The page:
A Finance Ministry panel on Tuesday urged the government to limit increases in social security expenses in fiscal 2016 as the state tries to rein in the costs of a graying society.
“We’d like to call for limiting the increase for the ‘graying factor’ to a little less than ¥500 billion ($4.07 billion)” from the previous year, it said in a set of recommendations handed to Finance Minister Taro Aso.
Social security-related expenses account for the largest slice of a budget request for the fiscal year starting April 1. The health ministry is asking for an increase of ¥670 billion in medical and other spending on top of an overall request of ¥30.67 trillion.
To curb expenditure, the panel called for a review of medical service fees and pharmaceutical costs.
The panel said fees for doctor services need to be lowered in addition to drug prices. A cut in the fees would be the first in 10 years.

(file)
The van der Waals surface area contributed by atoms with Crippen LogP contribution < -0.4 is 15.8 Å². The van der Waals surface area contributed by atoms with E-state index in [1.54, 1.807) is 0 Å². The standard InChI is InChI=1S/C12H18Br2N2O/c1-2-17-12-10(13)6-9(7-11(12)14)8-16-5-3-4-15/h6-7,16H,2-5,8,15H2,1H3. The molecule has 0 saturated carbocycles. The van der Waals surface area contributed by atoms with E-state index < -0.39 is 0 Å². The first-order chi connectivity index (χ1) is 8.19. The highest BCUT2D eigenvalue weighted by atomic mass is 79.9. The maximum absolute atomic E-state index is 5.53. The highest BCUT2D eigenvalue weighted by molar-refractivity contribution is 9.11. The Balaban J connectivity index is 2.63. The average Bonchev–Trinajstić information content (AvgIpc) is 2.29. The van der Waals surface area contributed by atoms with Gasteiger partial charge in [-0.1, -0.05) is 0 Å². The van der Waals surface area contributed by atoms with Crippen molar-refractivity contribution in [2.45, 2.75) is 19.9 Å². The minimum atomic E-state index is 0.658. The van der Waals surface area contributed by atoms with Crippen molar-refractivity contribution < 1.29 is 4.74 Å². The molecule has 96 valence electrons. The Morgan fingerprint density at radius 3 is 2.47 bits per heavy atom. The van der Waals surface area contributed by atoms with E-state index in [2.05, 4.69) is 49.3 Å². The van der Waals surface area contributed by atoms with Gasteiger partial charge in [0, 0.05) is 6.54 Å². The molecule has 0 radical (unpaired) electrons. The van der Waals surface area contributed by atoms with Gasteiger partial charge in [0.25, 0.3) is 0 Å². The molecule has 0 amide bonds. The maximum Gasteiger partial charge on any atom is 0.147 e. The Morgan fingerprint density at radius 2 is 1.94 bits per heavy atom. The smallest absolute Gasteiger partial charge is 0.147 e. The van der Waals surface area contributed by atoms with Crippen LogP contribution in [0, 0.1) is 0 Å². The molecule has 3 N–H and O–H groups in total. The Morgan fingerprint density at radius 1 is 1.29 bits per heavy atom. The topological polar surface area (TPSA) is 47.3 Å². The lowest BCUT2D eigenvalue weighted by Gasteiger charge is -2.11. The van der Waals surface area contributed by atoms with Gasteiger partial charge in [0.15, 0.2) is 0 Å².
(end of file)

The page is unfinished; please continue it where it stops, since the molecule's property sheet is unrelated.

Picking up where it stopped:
A 1 percent cut in the official medical service fees would push down the country’s annual medical costs by ¥430 billion.
The panel stressed that the fiscal 2016 budget will be key to successfully completing the government’s five-year economic and fiscal rehabilitation plan through fiscal 2020, when it is hoped the primary balance deficit will become a surplus.
Japan’s economic health is the worst among industrialized nations with public debt at more than 200 percent of nominal gross domestic product.
A deficit in the primary balance means the government cannot finance its annual budget, excluding debt-servicing costs, without issuing new bonds.
Under a fiscal and economic policy adopted in June, the government will aim to peg the rise in social security spending to ¥1.5 trillion over the three years through fiscal 2018, the same level as the past three years.
Although the figure is described only as a “benchmark” and not a target, the advisory panel urged the government to stick with the plan.
“There is a benchmark set for social security expenses, but curbing the increase in expenditure must not be postponed just because it is a benchmark for three years,” the panel said.